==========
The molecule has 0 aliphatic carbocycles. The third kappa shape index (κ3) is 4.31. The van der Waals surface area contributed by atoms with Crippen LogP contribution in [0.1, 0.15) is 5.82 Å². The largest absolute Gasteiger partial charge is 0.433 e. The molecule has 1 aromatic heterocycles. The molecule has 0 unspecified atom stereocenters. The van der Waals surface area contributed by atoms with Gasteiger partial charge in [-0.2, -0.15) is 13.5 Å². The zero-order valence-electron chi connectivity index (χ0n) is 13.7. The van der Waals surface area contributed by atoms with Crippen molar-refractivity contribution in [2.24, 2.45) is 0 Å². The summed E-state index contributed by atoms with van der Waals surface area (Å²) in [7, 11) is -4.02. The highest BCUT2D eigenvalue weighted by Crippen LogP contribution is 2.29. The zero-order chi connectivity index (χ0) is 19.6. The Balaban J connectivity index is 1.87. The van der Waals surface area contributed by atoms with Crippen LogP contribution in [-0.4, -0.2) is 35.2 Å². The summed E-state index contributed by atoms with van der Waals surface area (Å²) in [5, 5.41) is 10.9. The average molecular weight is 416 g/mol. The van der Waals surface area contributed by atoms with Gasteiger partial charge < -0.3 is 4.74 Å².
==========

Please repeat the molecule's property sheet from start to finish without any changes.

The molecule has 0 aliphatic carbocycles. The third kappa shape index (κ3) is 4.31. The van der Waals surface area contributed by atoms with Crippen LogP contribution in [0.1, 0.15) is 5.82 Å². The largest absolute Gasteiger partial charge is 0.433 e. The molecule has 1 aromatic heterocycles. The molecule has 0 unspecified atom stereocenters. The van der Waals surface area contributed by atoms with Gasteiger partial charge in [-0.2, -0.15) is 13.5 Å². The zero-order valence-electron chi connectivity index (χ0n) is 13.7. The van der Waals surface area contributed by atoms with Crippen molar-refractivity contribution in [2.24, 2.45) is 0 Å². The summed E-state index contributed by atoms with van der Waals surface area (Å²) in [7, 11) is -4.02. The highest BCUT2D eigenvalue weighted by Crippen LogP contribution is 2.29. The zero-order chi connectivity index (χ0) is 19.6. The Balaban J connectivity index is 1.87. The van der Waals surface area contributed by atoms with Crippen LogP contribution in [-0.4, -0.2) is 35.2 Å². The summed E-state index contributed by atoms with van der Waals surface area (Å²) in [5, 5.41) is 10.9. The average molecular weight is 416 g/mol. The van der Waals surface area contributed by atoms with Gasteiger partial charge < -0.3 is 4.74 Å².